Congress Drafts Puerto Rico Status Act

Congress Drafts Puerto Rico Status Act

Members of the United States House and Senate are drafting a new Puerto Rico Status Act in an attempt for Puerto Rico statehood, or another status, to gain more traction on Capitol Hill than the Puerto Rico Statehood Admission Act.

The Puerto Rico Status Act would allow Puerto Rico’s residents to vote on 3 different options: statehood, sovereignty in free association with the United States, and independence. The island’s current territorial status is not one of the options that would be on the ballot.

The new bill would set a vote to take place on November 5, 2023, and if no option gains a majority vote, then a runoff election would take place in March of 2024.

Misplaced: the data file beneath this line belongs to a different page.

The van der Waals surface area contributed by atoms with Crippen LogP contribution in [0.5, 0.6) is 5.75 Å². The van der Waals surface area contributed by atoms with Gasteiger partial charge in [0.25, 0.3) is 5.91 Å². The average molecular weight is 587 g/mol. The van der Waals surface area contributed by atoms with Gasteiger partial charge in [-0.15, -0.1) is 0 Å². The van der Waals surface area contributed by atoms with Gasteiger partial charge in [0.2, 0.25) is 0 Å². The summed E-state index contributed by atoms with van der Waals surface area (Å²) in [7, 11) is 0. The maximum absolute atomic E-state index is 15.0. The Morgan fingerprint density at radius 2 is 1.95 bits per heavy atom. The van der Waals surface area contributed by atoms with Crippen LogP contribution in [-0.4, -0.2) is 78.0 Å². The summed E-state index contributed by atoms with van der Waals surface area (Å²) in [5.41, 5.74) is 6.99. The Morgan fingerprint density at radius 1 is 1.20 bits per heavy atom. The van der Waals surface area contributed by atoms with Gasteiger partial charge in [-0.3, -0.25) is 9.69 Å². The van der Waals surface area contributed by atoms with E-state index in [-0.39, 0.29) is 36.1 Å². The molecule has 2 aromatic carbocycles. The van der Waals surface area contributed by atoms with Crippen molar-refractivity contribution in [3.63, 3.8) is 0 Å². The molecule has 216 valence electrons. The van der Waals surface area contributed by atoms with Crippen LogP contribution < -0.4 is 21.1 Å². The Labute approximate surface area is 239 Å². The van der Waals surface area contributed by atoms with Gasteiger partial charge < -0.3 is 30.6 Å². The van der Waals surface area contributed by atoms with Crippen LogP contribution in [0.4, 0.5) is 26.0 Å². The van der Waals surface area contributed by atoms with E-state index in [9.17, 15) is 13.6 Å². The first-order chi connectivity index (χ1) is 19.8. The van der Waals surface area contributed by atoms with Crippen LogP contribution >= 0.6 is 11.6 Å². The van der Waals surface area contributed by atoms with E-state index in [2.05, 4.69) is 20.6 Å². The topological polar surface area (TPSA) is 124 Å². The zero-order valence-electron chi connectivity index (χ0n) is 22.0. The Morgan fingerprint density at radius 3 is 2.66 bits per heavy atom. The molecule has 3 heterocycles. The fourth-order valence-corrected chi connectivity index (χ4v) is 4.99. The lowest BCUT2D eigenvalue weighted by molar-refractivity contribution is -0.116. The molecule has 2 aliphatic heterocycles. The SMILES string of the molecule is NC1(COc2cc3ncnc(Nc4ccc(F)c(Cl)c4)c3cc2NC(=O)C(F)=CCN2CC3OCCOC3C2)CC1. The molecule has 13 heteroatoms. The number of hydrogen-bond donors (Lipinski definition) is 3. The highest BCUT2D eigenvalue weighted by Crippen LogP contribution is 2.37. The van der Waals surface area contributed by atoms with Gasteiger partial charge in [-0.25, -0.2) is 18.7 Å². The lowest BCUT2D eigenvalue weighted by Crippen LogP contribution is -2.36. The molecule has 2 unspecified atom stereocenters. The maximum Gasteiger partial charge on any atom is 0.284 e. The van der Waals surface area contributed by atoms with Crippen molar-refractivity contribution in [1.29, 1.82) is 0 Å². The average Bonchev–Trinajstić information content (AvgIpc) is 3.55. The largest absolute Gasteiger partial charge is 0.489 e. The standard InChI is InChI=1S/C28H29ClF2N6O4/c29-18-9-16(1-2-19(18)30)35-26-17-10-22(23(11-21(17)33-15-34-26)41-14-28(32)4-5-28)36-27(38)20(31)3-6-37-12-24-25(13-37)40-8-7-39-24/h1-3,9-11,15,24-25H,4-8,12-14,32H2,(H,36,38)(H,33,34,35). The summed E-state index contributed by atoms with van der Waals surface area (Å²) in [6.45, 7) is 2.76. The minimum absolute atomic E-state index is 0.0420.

Regarding the Puerto Rico Statehood Admission Act, U.S. Senate Majority Leader Chuck Schumer (D-NY) stands opposed to the bill, and has gone on record by stating, “I don’t agree with them, I’m not going to support their [Puerto Rico] statehood bill.” This bill has gained no traction in the U.S. Senate.

ProEnglish Board of Directors Chair Dr. Rosalie Porter has stated that “any legislative attempt by the island to become the 51st state must stipulate that English become its primary official language of the government, courts, and school system.”

Dr. Porter added: “Let’s remember that the 2011 recommendations from President Barack Obama’s Task Force on Puerto Rico’s Status says that if the U.S. commonwealth ever applies for statehood, Congress has ultimate authority over admission and English must play a central role in the daily life of the island. At a minimum, we believe a large majority must become fluent in English for statehood to be even considered.”